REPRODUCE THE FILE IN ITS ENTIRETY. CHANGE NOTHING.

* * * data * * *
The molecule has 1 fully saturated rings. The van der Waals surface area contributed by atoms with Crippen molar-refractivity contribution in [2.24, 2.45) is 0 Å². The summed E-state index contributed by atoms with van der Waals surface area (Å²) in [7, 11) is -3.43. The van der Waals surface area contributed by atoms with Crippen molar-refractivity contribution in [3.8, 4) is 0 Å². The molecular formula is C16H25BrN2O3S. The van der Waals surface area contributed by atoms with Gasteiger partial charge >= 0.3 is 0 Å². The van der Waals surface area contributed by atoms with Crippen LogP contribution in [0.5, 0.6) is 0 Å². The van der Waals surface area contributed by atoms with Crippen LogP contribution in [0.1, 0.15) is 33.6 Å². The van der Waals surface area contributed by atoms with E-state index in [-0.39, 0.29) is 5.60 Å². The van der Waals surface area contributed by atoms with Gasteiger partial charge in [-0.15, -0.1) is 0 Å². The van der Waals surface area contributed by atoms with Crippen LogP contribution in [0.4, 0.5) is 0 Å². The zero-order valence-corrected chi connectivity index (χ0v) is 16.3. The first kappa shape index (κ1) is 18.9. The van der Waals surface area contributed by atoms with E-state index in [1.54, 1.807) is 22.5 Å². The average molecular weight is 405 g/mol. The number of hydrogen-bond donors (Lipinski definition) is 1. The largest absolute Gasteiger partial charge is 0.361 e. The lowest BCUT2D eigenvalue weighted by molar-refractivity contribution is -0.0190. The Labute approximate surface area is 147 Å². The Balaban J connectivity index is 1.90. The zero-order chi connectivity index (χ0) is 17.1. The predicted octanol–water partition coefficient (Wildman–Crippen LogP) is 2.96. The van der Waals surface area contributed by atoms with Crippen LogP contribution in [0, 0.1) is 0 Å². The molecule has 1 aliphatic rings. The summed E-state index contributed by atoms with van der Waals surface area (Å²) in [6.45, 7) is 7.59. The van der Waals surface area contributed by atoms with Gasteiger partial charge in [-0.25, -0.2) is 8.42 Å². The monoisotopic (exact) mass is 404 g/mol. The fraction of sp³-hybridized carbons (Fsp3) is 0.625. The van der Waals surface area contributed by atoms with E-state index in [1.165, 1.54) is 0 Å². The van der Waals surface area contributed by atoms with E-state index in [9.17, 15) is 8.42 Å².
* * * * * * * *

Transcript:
The molecule has 1 fully saturated rings. The van der Waals surface area contributed by atoms with Crippen molar-refractivity contribution in [2.24, 2.45) is 0 Å². The summed E-state index contributed by atoms with van der Waals surface area (Å²) in [7, 11) is -3.43. The van der Waals surface area contributed by atoms with Crippen molar-refractivity contribution in [3.8, 4) is 0 Å². The molecular formula is C16H25BrN2O3S. The van der Waals surface area contributed by atoms with Gasteiger partial charge >= 0.3 is 0 Å². The van der Waals surface area contributed by atoms with Crippen LogP contribution in [0.5, 0.6) is 0 Å². The van der Waals surface area contributed by atoms with Crippen LogP contribution in [0.1, 0.15) is 33.6 Å². The van der Waals surface area contributed by atoms with E-state index in [-0.39, 0.29) is 5.60 Å². The van der Waals surface area contributed by atoms with Gasteiger partial charge in [-0.15, -0.1) is 0 Å². The van der Waals surface area contributed by atoms with Crippen LogP contribution in [0.4, 0.5) is 0 Å². The zero-order valence-corrected chi connectivity index (χ0v) is 16.3. The first kappa shape index (κ1) is 18.9. The van der Waals surface area contributed by atoms with E-state index in [1.54, 1.807) is 22.5 Å². The average molecular weight is 405 g/mol. The number of hydrogen-bond donors (Lipinski definition) is 1. The largest absolute Gasteiger partial charge is 0.361 e. The lowest BCUT2D eigenvalue weighted by molar-refractivity contribution is -0.0190. The Labute approximate surface area is 147 Å². The Balaban J connectivity index is 1.90. The zero-order chi connectivity index (χ0) is 17.1. The predicted octanol–water partition coefficient (Wildman–Crippen LogP) is 2.96. The van der Waals surface area contributed by atoms with Crippen LogP contribution in [0, 0.1) is 0 Å². The molecule has 1 aliphatic rings. The summed E-state index contributed by atoms with van der Waals surface area (Å²) in [6.45, 7) is 7.59. The van der Waals surface area contributed by atoms with Gasteiger partial charge in [-0.25, -0.2) is 8.42 Å². The monoisotopic (exact) mass is 404 g/mol. The fraction of sp³-hybridized carbons (Fsp3) is 0.625. The van der Waals surface area contributed by atoms with E-state index in [1.165, 1.54) is 0 Å². The van der Waals surface area contributed by atoms with E-state index in [9.17, 15) is 8.42 Å².